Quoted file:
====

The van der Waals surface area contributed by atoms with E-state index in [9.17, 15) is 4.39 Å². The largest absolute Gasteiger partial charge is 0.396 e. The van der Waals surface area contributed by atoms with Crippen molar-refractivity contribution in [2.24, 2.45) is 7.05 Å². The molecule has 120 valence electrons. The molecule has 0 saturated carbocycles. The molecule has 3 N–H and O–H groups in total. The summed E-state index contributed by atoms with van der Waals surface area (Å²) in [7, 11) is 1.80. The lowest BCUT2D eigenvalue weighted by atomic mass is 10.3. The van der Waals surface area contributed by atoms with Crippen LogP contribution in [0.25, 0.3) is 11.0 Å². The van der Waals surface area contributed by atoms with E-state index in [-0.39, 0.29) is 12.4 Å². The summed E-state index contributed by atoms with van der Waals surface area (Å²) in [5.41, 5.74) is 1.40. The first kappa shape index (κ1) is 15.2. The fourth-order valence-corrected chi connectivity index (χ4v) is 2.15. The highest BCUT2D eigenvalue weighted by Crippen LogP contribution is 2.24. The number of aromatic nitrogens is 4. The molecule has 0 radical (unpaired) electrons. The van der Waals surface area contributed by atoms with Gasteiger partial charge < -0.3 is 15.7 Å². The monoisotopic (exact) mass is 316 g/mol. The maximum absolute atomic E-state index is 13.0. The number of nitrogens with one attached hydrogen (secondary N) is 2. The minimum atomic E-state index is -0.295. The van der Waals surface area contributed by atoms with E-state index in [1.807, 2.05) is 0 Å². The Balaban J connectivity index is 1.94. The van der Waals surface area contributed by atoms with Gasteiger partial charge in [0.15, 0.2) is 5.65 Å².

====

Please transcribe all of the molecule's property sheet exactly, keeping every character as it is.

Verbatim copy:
The van der Waals surface area contributed by atoms with E-state index in [9.17, 15) is 4.39 Å². The largest absolute Gasteiger partial charge is 0.396 e. The van der Waals surface area contributed by atoms with Crippen molar-refractivity contribution in [2.24, 2.45) is 7.05 Å². The molecule has 120 valence electrons. The molecule has 0 saturated carbocycles. The molecule has 3 N–H and O–H groups in total. The summed E-state index contributed by atoms with van der Waals surface area (Å²) in [7, 11) is 1.80. The lowest BCUT2D eigenvalue weighted by atomic mass is 10.3. The van der Waals surface area contributed by atoms with Crippen LogP contribution in [0.25, 0.3) is 11.0 Å². The van der Waals surface area contributed by atoms with E-state index in [-0.39, 0.29) is 12.4 Å². The summed E-state index contributed by atoms with van der Waals surface area (Å²) in [5.41, 5.74) is 1.40. The first kappa shape index (κ1) is 15.2. The fourth-order valence-corrected chi connectivity index (χ4v) is 2.15. The highest BCUT2D eigenvalue weighted by Crippen LogP contribution is 2.24. The number of aromatic nitrogens is 4. The molecule has 0 radical (unpaired) electrons. The van der Waals surface area contributed by atoms with Gasteiger partial charge < -0.3 is 15.7 Å². The monoisotopic (exact) mass is 316 g/mol. The maximum absolute atomic E-state index is 13.0. The number of nitrogens with one attached hydrogen (secondary N) is 2. The minimum atomic E-state index is -0.295. The van der Waals surface area contributed by atoms with E-state index in [1.807, 2.05) is 0 Å². The Balaban J connectivity index is 1.94. The van der Waals surface area contributed by atoms with Gasteiger partial charge in [0.15, 0.2) is 5.65 Å².